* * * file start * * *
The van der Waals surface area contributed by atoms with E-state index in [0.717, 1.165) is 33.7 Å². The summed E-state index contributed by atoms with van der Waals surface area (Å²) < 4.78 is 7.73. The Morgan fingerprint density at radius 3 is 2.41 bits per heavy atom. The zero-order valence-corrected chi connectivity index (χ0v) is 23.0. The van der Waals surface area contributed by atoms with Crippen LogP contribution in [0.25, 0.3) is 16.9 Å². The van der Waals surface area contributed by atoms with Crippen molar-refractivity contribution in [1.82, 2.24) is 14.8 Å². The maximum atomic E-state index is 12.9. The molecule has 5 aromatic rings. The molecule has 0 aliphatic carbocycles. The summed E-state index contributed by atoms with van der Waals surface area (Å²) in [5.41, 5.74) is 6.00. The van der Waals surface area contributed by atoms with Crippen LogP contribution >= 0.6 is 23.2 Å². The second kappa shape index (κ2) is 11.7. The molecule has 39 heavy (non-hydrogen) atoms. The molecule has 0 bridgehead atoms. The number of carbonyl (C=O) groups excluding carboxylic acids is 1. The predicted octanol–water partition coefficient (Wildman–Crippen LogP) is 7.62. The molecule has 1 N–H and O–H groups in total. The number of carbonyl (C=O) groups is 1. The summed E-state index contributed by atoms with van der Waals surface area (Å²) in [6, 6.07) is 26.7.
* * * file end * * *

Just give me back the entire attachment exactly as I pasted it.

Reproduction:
The van der Waals surface area contributed by atoms with E-state index in [0.717, 1.165) is 33.7 Å². The summed E-state index contributed by atoms with van der Waals surface area (Å²) < 4.78 is 7.73. The Morgan fingerprint density at radius 3 is 2.41 bits per heavy atom. The zero-order valence-corrected chi connectivity index (χ0v) is 23.0. The van der Waals surface area contributed by atoms with Crippen LogP contribution in [0.25, 0.3) is 16.9 Å². The van der Waals surface area contributed by atoms with Crippen molar-refractivity contribution in [1.82, 2.24) is 14.8 Å². The maximum atomic E-state index is 12.9. The molecule has 5 aromatic rings. The molecule has 0 aliphatic carbocycles. The summed E-state index contributed by atoms with van der Waals surface area (Å²) in [5.41, 5.74) is 6.00. The van der Waals surface area contributed by atoms with Crippen LogP contribution >= 0.6 is 23.2 Å². The second kappa shape index (κ2) is 11.7. The molecule has 39 heavy (non-hydrogen) atoms. The molecule has 0 bridgehead atoms. The number of carbonyl (C=O) groups excluding carboxylic acids is 1. The predicted octanol–water partition coefficient (Wildman–Crippen LogP) is 7.62. The molecule has 1 N–H and O–H groups in total. The number of carbonyl (C=O) groups is 1. The summed E-state index contributed by atoms with van der Waals surface area (Å²) in [6, 6.07) is 26.7.